On border and beyond, is Biden agenda ‘America First’?

Go Nakamura/Reuters
Migrants seeking asylum cross the Rio Grande into the U.S. from Mexico, as Border Patrol agents on horseback patrol the bank near the International Bridge in Del Rio, Texas, Sept. 20, 2021.

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President Joe Biden aimed to define his foreign policy on his own terms on Tuesday, in his speech to the United Nations General Assembly. He called for global unity against threats such as the pandemic, cyberattacks, and the climate crisis. He defended the chaotic pullout from Afghanistan, saying the United States is shifting from “relentless war” to “relentless diplomacy.” 

But it’s one thing to have the aspirations of a high-minded internationalist, and another to accomplish difficult multinational goals. And many observers have been surprised to discover that, in several areas, the new U.S. president’s foreign policy looks a lot like a continuation of his predecessor’s.

Why We Wrote This

As a candidate, Joe Biden promised a pivot toward multilateral cooperation. But on foreign policy and the border, parallels with the Trump administration are striking.

Mr. Biden withdrew U.S. troops from Afghanistan, as former President Donald Trump tried to do. Many Trump-era tariffs remain in place. The ongoing forced deportation of Haitians from a crowded makeshift camp in Texas seems particularly reminiscent of aggressive Trump-era southern border controls.

“Some of the foreign policies that were put in place by the Trump administration are things that made all the sense in the world. And I think once you become president and deal with the reality, you have to keep them in place,” says GOP Sen. Marco Rubio of Florida.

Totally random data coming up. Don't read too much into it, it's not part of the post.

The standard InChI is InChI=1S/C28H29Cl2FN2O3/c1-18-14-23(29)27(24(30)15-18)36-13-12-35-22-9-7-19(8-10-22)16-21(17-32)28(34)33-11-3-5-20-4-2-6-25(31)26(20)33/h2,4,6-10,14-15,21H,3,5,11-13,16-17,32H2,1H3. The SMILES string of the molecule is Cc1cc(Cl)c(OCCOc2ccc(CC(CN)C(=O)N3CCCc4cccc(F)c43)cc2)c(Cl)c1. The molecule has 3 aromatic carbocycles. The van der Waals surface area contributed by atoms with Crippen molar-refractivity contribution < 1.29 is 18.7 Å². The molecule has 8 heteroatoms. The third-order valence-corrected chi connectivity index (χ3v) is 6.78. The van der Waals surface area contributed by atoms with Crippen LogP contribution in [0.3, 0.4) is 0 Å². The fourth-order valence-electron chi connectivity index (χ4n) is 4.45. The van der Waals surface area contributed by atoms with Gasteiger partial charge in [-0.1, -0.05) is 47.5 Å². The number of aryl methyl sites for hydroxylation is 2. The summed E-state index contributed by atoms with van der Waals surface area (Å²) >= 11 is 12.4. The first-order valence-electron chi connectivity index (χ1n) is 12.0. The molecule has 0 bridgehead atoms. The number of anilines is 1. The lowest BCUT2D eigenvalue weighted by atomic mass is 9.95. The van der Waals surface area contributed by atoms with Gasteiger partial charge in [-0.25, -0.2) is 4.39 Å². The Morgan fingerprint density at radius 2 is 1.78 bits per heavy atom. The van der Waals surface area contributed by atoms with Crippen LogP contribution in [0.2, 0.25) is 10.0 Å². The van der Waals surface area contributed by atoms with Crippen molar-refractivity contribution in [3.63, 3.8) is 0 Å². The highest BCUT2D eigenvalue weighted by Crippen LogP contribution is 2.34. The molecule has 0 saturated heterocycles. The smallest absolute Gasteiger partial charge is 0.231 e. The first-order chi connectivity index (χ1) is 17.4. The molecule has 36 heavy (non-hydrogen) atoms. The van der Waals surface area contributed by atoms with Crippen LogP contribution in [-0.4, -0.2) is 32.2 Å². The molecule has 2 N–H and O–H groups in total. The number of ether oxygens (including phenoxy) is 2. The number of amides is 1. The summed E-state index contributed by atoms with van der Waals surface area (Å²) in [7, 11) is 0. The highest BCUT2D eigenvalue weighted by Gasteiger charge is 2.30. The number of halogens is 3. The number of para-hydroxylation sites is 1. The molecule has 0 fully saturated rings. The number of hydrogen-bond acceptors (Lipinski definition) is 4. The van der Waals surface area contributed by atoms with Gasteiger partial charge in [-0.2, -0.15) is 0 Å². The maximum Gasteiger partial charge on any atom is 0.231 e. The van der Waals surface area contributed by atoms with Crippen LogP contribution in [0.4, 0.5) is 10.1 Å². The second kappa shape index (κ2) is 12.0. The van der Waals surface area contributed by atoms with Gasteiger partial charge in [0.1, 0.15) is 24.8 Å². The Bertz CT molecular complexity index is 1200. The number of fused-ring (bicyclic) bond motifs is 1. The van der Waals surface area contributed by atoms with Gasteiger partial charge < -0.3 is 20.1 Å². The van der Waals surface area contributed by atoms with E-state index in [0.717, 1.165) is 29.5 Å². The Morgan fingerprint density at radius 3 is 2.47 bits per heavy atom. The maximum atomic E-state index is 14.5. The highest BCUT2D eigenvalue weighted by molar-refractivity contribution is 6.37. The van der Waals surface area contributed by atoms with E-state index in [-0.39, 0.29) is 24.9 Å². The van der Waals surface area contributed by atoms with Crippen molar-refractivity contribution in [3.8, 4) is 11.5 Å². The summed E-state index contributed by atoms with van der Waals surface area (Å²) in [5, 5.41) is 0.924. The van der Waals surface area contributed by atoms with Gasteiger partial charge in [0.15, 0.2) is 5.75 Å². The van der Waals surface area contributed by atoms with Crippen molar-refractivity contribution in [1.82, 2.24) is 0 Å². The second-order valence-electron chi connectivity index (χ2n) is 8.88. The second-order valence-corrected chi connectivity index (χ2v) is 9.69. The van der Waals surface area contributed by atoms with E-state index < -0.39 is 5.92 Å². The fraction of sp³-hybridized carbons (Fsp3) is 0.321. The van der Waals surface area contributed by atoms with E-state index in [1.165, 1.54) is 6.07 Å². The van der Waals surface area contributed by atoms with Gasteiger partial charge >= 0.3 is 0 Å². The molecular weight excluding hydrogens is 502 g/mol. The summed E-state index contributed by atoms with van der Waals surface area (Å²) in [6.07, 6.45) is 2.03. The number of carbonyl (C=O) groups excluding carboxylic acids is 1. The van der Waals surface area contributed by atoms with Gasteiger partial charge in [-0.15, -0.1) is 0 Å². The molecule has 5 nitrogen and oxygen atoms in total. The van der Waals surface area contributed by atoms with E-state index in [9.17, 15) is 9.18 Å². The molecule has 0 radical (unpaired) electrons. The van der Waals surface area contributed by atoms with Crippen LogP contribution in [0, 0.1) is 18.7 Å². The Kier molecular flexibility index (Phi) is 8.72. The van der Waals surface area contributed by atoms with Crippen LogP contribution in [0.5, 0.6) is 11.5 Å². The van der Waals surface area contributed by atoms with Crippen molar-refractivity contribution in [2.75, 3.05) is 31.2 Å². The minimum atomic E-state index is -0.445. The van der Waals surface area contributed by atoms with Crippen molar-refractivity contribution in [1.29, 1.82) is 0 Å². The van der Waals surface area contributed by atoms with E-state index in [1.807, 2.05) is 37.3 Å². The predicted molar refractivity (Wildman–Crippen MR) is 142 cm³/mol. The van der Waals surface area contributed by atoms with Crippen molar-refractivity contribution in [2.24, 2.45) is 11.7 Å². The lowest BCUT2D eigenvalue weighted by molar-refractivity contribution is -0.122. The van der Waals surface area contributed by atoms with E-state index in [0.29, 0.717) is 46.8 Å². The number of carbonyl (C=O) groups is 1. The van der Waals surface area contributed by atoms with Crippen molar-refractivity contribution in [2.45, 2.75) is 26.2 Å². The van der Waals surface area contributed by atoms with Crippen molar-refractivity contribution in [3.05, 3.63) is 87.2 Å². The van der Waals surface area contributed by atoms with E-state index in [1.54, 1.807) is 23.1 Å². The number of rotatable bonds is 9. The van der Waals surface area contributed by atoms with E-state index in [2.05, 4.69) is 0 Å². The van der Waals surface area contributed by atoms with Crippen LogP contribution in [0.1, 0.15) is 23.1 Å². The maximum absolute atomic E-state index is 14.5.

President Joe Biden is a very different national leader than his predecessor. But when it comes to dealing with the rest of the world, there are similarities: President Biden has kept in place some major Trump foreign policies that candidate Biden decried as ineffective or inhumane.

Exhibit A for this may be the forced deportation of Haitians from a crowded makeshift camp in Texas. Images of Border Patrol agents on horseback confronting migrants seemed painfully reminiscent of aggressive Trump-era southern border controls.

Mr. Biden also, of course, withdrew U.S. troops from Afghanistan, as former President Donald Trump tried to do. Many Trump-era tariffs remain in place, including those aimed at China.

Why We Wrote This

As a candidate, Joe Biden promised a pivot toward multilateral cooperation. But on foreign policy and the border, parallels with the Trump administration are striking.

Immigration, however, may today best illustrate how presidents can struggle to break with the past and steer the nation in a new direction. The problem, difficult to begin with, has worsened in recent months. Rolling back enforcement may be politically unpalatable.

“On paper, the Biden administration’s border policies are pretty similar to the Trump administration’s, particularly during the pandemic,” says Jessica Bolter, associate policy analyst at the Migration Policy Institute.

At the U.N.

On Tuesday, Mr. Biden aimed to define his foreign policy on his own terms with his debut address as president to the annual gathering of world leaders at the opening of the United Nations General Assembly.